“As water reflects your face, so does the heart of one man reflect the other.”1

During a lecture I attended, I learned a profound idea: divine punishment and reward for your actions is the action itself. How is that?

If you are an angry person, you live in an angry world. It’s stressful to the body and mind to be angry, and not only must you suffer your own anger, but you will also find others responding to you in anger. It’s a painful and self-perpetuating process.

The It’s a painful and self-perpetuating processopposite is true too. If you are a kind person, your reward is that you live in a world of kindness, where you experience the joy of helping others and of finding others ready and willing to help you in return. Even temporary bursts of positive feelings and emotions will have beneficial effects on your life.

This idea can be applied to your relationships as well. You may think that the way people perceive you shapes the way you feel towards them, and that your outlook on life is a response to the way you are treated. But the reality is the exact opposite. People treat you the way they subconsciously perceive you expect to be treated.* If you like people and expect them to like you too, they probably will. If you are judgmental of others and expect them to be judgmental in return, you will probably be right. Your world will reflect your expectations of it and your feelings towards it.

So, how can you use this knowledge to improve your relationships?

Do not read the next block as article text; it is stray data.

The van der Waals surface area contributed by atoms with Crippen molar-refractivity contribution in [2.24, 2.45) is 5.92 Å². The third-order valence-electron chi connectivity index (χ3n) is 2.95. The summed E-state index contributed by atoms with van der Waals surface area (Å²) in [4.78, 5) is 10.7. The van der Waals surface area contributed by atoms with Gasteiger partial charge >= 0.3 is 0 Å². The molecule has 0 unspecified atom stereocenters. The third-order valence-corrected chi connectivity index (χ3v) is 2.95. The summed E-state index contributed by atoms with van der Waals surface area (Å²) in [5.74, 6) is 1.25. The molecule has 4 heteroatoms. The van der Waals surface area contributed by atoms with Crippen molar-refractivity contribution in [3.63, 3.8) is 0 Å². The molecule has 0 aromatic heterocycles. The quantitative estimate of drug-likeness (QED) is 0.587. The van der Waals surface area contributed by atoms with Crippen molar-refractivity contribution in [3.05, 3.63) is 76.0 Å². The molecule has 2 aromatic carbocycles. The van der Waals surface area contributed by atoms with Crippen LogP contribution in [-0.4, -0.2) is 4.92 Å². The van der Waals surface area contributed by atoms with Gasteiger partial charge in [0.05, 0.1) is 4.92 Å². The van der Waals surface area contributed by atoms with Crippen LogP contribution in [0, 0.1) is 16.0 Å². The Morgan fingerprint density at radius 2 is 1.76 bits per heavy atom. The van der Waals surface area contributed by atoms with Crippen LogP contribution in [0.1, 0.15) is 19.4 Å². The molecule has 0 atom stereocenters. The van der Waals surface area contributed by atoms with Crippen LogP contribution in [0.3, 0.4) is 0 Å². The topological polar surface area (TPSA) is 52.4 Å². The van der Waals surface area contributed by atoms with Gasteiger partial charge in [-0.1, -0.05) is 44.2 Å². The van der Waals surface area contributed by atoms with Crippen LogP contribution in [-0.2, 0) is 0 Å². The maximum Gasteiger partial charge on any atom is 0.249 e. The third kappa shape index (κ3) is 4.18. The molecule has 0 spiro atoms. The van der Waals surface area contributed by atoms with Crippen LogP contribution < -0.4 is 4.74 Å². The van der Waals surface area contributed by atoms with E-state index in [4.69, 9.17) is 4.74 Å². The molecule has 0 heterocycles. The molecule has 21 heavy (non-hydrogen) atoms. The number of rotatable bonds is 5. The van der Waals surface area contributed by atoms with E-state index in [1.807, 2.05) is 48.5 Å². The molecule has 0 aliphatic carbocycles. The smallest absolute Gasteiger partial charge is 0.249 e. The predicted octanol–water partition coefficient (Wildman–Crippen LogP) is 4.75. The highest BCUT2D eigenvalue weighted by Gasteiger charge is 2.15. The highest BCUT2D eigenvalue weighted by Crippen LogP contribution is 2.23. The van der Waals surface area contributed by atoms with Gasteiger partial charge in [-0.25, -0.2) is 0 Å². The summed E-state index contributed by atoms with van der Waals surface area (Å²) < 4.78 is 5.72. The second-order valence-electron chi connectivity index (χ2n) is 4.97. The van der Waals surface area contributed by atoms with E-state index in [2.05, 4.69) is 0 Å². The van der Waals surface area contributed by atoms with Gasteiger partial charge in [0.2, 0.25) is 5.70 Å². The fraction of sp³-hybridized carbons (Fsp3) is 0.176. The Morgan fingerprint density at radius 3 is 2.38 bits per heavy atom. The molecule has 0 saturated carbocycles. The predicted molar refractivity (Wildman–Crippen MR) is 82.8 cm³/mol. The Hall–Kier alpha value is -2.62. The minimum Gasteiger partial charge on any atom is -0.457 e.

1. Expect to be treated as you would like to be treated. We often start a conversation expecting a certain outcome, and lo and behold, that is the outcome we receive. Perhaps you forgot to do a favor you promised a friend, and now expect that person to be angry at you. Without necessarily realizing it, you approach your friend defensively, believing you will have to fend off that person’s reproaches. In response, your friend actually does get angry at you.

Try to instead approach people believing they will treat you well. While acknowledging that you messed up, approach your friend with the belief that he or she will forgive you. While it’s not foolproof, as people may have their own blocks, you will be far more likely to succeed if you expect a good outcome. Also, even if you don’t currently get the outcome you want, know that your positive feelings are felt subconsciously by the other person, and will definitely have an effect on moving that person towards more positive feelings and behavior.

2. Be a positive influence and the stronger influence. You may have thought while reading this that if people reflect you, then you reflect them too. So what happens if you like people and expect them to like you, but you meet someone who has the opposite views? Who will affect whom?

Whoever’s view is stronger will win over the situation. Even if your own feelings are just slightly stronger than his, you will influence him positively.

So the best Work on strengthening positive feelings within yourselfway to improve your relationships is to feel positively towards others, and to work on strengthening those positive feelings within yourself. This is not to say that you are the only one responsible for the relationship—maybe you are always positive and the other person always negative. Sometimes these relationships can be altogether poisonous to you, and the best move is to simply distance yourself from them. But if you think the relationship is worth working on, you must realize that your side of the relationship is the only one you have the power to change. If you develop positive traits and emotions, you will see your friend, partner, spouse, child or associate also become more positive towards you in return.

* This applies to generally healthy and normal individuals. People with extreme and unhealthy personalities are not reflections of yourself, and you should never assume that these people are mistreating or abusing you because of a fault within you.